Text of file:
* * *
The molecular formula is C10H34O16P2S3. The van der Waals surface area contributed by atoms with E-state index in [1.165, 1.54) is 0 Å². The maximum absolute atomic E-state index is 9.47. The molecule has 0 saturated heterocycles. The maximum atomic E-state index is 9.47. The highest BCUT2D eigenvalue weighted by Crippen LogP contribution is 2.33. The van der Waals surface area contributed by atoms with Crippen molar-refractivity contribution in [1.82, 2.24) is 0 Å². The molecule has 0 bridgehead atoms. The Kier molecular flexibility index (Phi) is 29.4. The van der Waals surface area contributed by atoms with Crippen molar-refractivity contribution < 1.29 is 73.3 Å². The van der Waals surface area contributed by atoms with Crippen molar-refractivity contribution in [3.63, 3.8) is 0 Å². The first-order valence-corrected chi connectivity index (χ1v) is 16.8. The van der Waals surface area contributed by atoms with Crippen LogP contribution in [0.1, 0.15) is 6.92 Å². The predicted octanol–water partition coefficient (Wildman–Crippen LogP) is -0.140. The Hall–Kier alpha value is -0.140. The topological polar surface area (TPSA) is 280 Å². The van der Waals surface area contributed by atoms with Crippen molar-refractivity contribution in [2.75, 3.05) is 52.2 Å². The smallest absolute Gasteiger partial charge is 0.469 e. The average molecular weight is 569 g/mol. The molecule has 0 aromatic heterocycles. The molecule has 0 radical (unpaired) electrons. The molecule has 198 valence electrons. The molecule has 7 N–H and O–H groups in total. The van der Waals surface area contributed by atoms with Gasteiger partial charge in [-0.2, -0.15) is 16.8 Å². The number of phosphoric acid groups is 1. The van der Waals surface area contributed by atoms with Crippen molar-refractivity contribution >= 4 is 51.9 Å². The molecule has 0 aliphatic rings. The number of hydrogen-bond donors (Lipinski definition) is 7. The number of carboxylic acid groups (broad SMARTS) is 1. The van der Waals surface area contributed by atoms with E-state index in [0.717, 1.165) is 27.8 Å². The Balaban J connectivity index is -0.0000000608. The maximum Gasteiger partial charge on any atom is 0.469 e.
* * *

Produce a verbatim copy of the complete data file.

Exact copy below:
The molecular formula is C10H34O16P2S3. The van der Waals surface area contributed by atoms with E-state index in [1.165, 1.54) is 0 Å². The maximum absolute atomic E-state index is 9.47. The molecule has 0 saturated heterocycles. The maximum atomic E-state index is 9.47. The highest BCUT2D eigenvalue weighted by Crippen LogP contribution is 2.33. The van der Waals surface area contributed by atoms with Crippen molar-refractivity contribution in [1.82, 2.24) is 0 Å². The molecule has 0 bridgehead atoms. The Kier molecular flexibility index (Phi) is 29.4. The van der Waals surface area contributed by atoms with Crippen molar-refractivity contribution < 1.29 is 73.3 Å². The van der Waals surface area contributed by atoms with Crippen molar-refractivity contribution in [3.63, 3.8) is 0 Å². The first-order valence-corrected chi connectivity index (χ1v) is 16.8. The van der Waals surface area contributed by atoms with Crippen LogP contribution in [0.1, 0.15) is 6.92 Å². The predicted octanol–water partition coefficient (Wildman–Crippen LogP) is -0.140. The Hall–Kier alpha value is -0.140. The topological polar surface area (TPSA) is 280 Å². The van der Waals surface area contributed by atoms with Crippen molar-refractivity contribution in [2.75, 3.05) is 52.2 Å². The smallest absolute Gasteiger partial charge is 0.469 e. The average molecular weight is 569 g/mol. The molecule has 0 aromatic heterocycles. The molecule has 0 radical (unpaired) electrons. The molecule has 198 valence electrons. The molecule has 7 N–H and O–H groups in total. The van der Waals surface area contributed by atoms with Gasteiger partial charge in [-0.2, -0.15) is 16.8 Å². The number of phosphoric acid groups is 1. The van der Waals surface area contributed by atoms with Crippen molar-refractivity contribution >= 4 is 51.9 Å². The molecule has 0 aliphatic rings. The number of hydrogen-bond donors (Lipinski definition) is 7. The number of carboxylic acid groups (broad SMARTS) is 1. The van der Waals surface area contributed by atoms with E-state index in [0.717, 1.165) is 27.8 Å². The Balaban J connectivity index is -0.0000000608. The maximum Gasteiger partial charge on any atom is 0.469 e.